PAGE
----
I was never very good at playing the drums.
I’d been taking drum lessons from Tony Chirco, culminating in a “Drum Recital” attended by dutiful parents who would leave as soon as their kid performed. As one of the older kids – I was maybe 14 – I got to play with a real jazz combo that Tony had somehow persuaded to come to Connecticut. My performance featured what’s called “trading fours,” where the band would play four bars, then I would solo for four bars, back and forth. I was terrible, embarrassingly terrible. I recall the guys turning to look at me with a “Who’s that honky?” look on their faces.
I never liked to solo, probably because I couldn’t do it very well.
When I got to college I lied about having been in a combo in high school, so I became part of a group that included some real musicians. One advantage of attending a small college is that there were no other drummers who applied for the position – though I later learned that we had one other very accomplished drummer in our class.
Playing with our group was a gas. We could shift from jazz to rock, and we played most of our gigs on campus or at nearby Smith College, mixed in with a few weddings. I recall one gig at a fraternity where I accompanied a blind Black blues guitarist. I was surprised and pleased when he told me he thought I was black. It was years later that I realized he was mocking my white ass.
A lot of the fun, for me, was coming up with names for our group. Among ourselves we were “Moby Dick and the Seamen,” though we did not use that in public. For a while were “The St. Elmo’s Firemen” (we had a very heavy fire-proof helmet thing that was sometimes worn), “John Hart and the Hartbeats” (John was our sax player), and “The Route 2 Tooters.”
During my senior year I paused briefly at one of those crossroads in life when a serious rock group asked if I would join them to play gigs all over New England and eastern New York. I thought about what this would mean to my ice hockey (I was captain of the team) and my commitment to the college’s demanding academics. I declined the invitation, figuring it was better to say I was invited than to actually do it.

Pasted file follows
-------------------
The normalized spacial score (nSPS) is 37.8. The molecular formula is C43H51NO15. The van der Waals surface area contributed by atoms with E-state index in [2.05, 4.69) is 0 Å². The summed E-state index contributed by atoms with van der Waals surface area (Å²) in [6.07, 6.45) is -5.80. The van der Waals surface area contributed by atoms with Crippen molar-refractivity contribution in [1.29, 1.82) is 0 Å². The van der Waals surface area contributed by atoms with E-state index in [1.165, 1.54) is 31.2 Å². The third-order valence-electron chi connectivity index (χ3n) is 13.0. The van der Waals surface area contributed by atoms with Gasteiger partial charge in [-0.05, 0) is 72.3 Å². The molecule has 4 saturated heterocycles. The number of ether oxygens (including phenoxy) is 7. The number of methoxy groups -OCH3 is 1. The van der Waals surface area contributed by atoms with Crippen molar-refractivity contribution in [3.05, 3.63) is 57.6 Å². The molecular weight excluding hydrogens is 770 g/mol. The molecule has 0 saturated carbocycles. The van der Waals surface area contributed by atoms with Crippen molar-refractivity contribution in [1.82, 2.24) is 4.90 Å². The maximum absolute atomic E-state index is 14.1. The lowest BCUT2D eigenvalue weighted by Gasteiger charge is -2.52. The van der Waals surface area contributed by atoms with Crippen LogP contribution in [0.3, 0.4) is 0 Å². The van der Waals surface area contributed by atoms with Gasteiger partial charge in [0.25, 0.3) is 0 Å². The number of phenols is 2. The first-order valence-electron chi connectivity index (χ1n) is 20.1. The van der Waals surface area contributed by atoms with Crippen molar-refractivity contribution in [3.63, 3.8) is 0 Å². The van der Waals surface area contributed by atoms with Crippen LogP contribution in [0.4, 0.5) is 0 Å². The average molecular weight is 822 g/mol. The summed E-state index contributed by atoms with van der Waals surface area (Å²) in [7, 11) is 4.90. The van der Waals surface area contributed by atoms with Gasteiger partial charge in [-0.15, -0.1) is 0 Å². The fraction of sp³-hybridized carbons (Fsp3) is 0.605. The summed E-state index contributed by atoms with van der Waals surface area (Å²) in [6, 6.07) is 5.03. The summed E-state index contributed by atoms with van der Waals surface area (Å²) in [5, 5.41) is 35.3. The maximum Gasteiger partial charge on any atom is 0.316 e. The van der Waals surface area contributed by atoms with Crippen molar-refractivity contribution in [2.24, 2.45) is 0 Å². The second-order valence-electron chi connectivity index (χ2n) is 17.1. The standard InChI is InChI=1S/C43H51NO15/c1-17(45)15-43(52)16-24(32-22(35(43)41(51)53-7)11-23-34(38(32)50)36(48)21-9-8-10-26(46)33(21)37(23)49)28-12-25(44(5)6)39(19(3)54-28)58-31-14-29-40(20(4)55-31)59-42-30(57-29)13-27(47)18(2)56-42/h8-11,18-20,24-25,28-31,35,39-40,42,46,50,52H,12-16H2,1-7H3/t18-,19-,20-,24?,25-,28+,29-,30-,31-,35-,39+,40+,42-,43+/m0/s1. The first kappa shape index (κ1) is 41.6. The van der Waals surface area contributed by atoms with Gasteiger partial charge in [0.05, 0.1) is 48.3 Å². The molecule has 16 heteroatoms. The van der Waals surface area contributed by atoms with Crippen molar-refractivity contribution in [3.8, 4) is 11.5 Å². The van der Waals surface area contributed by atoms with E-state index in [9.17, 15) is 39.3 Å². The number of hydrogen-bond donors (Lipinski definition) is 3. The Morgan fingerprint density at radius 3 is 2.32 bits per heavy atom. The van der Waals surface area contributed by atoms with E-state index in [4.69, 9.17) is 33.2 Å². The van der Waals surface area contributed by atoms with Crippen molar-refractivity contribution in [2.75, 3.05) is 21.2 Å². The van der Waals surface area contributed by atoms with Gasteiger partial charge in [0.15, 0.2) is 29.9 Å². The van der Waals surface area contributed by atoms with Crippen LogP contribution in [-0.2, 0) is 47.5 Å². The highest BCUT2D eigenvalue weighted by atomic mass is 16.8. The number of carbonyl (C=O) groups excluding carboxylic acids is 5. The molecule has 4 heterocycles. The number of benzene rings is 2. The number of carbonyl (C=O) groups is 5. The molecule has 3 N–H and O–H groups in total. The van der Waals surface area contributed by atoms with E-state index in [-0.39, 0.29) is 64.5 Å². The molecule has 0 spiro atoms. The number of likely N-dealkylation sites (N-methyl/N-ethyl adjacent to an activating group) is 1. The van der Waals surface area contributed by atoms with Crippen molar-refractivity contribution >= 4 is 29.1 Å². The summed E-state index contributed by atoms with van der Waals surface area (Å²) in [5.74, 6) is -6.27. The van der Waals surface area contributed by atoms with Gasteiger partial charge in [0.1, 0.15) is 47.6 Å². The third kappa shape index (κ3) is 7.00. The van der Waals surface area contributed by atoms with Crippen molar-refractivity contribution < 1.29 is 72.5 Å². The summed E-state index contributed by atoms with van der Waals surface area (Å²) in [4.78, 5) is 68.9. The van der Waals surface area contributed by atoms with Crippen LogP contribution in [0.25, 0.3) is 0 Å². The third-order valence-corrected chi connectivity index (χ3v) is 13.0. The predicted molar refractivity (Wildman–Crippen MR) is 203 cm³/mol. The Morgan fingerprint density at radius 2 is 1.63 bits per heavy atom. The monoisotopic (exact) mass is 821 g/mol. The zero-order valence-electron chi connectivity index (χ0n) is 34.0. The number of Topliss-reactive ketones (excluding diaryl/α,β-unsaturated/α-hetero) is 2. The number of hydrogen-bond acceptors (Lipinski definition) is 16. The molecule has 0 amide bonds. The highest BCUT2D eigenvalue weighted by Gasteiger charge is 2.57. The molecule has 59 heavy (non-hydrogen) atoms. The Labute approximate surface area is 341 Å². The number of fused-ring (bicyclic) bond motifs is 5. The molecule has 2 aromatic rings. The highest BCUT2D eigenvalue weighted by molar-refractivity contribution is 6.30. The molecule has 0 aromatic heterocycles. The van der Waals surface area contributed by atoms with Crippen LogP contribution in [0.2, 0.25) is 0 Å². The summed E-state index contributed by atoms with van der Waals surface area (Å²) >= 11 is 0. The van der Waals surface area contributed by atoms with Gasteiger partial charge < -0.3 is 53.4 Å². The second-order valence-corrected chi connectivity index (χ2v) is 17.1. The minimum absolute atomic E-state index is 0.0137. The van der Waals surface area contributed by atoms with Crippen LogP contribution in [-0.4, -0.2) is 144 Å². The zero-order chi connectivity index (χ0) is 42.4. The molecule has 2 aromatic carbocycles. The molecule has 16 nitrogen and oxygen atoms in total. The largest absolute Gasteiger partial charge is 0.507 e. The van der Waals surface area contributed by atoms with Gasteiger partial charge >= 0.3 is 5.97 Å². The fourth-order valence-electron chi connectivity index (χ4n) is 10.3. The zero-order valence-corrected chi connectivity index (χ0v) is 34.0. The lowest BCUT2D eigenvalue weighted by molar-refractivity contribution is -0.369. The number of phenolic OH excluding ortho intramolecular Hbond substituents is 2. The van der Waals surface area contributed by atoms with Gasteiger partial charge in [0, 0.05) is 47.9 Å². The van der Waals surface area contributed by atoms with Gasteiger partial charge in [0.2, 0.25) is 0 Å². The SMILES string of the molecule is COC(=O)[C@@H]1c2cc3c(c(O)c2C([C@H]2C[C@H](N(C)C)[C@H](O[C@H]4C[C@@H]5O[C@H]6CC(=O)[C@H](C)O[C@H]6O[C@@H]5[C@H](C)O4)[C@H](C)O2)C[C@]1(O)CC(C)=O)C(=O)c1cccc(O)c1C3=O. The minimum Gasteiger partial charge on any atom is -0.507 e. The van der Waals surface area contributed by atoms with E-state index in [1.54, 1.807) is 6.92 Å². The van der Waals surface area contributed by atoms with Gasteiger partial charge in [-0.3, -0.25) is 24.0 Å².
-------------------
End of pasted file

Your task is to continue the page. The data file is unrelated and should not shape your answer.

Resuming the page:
When I started teaching in Ann Arbor, I hooked up with another jazz group, a quartet that played Thursday nights at a local bar and restaurant. The only problem was that we finished playing at 11:00, so by the time I packed my stuff and hauled it home, it was after mid-night. Then I had to unwind. Then I had to get up at 6:00 the next morning to make it to school on time. On a number of Fridays I would give my students an impromptu writing assignment while I put my head down on the desk. The gig ended when our sax player graduated and our bass player found better musicians. My drum set sat idle for several years until I sold it to a former student after I was divorced and moved into a small apartment. Kept the sticks.
I owe my musical success to avoiding drum solos. My real pleasure, and this gave me some of the most joyful moments of my life, was helping my fellow musicians sound better – picking up a rhythm the piano guy was doing, and responding to it, or transitioning out of the sax solo into the piano solo. Listening was a big part of my playing. It’s important to listen – or so I’ve been told.